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< Piro >

"a little push"

Tuesday - July 22, 2008

[Piro] - 10:53:38 - [link here]

This sketch is actually the result of some antagonisticly friendly back and forth between hawk and i that ended up with hawk suggesting i draw him as Batman and Piro as the Joker. I found myself doodling the idea in the margins here and there for the past week till the idea took hold a little more seriously, and this one rather rudely grew out of the margin. I blame it's emergence on listening to the Dark Knight soundtrack (because i haven't actually seen the movie yet). I'm actually a big fan of the original Batman film (the movies went quickly downhill after the first one, until the most recent two movies) so i've been very curious to see how this version of the Joker works for me. Yes, i'm fairly shure i'll be happy. In a creeped out shuddering kinda way, maybe.

When i showed it to Hawk, he asked me to send it to him, and he did this rehash of it. Spooky.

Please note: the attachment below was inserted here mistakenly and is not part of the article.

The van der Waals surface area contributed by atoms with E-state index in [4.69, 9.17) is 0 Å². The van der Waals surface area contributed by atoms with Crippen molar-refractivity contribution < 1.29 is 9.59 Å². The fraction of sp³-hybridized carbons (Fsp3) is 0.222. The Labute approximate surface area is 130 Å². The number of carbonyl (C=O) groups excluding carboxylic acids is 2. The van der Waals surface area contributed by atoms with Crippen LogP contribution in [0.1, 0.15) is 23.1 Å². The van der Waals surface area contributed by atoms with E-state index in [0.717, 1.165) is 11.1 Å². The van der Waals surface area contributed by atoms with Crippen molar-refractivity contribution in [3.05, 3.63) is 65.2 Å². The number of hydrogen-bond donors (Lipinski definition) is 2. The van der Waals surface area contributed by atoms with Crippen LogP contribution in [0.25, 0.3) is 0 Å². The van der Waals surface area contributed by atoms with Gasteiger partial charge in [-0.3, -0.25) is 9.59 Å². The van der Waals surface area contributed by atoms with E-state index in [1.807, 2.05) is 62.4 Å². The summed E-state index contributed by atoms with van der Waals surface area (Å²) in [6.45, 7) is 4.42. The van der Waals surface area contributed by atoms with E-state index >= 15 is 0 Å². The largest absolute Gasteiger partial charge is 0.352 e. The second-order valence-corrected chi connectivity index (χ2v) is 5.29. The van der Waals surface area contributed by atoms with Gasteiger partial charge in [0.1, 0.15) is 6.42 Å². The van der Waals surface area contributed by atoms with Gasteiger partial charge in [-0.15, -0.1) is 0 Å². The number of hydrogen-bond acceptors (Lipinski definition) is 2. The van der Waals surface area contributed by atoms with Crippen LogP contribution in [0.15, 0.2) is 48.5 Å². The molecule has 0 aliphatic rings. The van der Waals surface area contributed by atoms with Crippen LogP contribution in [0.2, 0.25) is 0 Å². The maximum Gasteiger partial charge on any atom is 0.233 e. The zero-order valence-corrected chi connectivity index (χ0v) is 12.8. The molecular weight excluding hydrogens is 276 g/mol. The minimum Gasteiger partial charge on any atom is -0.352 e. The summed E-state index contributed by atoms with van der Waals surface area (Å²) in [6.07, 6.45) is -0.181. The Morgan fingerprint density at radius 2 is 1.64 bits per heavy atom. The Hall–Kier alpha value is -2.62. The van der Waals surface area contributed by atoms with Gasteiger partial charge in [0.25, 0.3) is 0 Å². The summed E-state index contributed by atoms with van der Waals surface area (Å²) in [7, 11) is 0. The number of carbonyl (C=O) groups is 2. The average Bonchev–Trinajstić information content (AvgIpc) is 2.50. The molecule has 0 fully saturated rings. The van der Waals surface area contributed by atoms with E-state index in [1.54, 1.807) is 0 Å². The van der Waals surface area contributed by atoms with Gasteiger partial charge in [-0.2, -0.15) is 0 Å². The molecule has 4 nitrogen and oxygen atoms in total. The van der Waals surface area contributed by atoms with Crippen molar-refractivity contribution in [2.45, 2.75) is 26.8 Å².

I put my original version in the DPD because ... hell, hawk's version was a little TOO scary. Don't wanna skare the kiddies too much, now, do i?

had to rehash some things in the chapter, glad i did - working much better now. Sort of like battle plans, no story i write survives actual contact with drawings on paper, it always changes. For the better usually. :) Next comic is on deck and with some luck i'll be posting it on schedule tonight.

< Dom >

"Deciphering Ghibli"

Saturday - August 9, 2008

[Dom] - 21:14:50 - [link here]

Last night, I went to a theater to see the latest Ghibli movie, Gake no Ue no Ponyo.  I had a beer or two beforehand just to enjoy the novelty of beer in a movie theater, and as soon as the movie started, I found myself wishing I'd had a few more.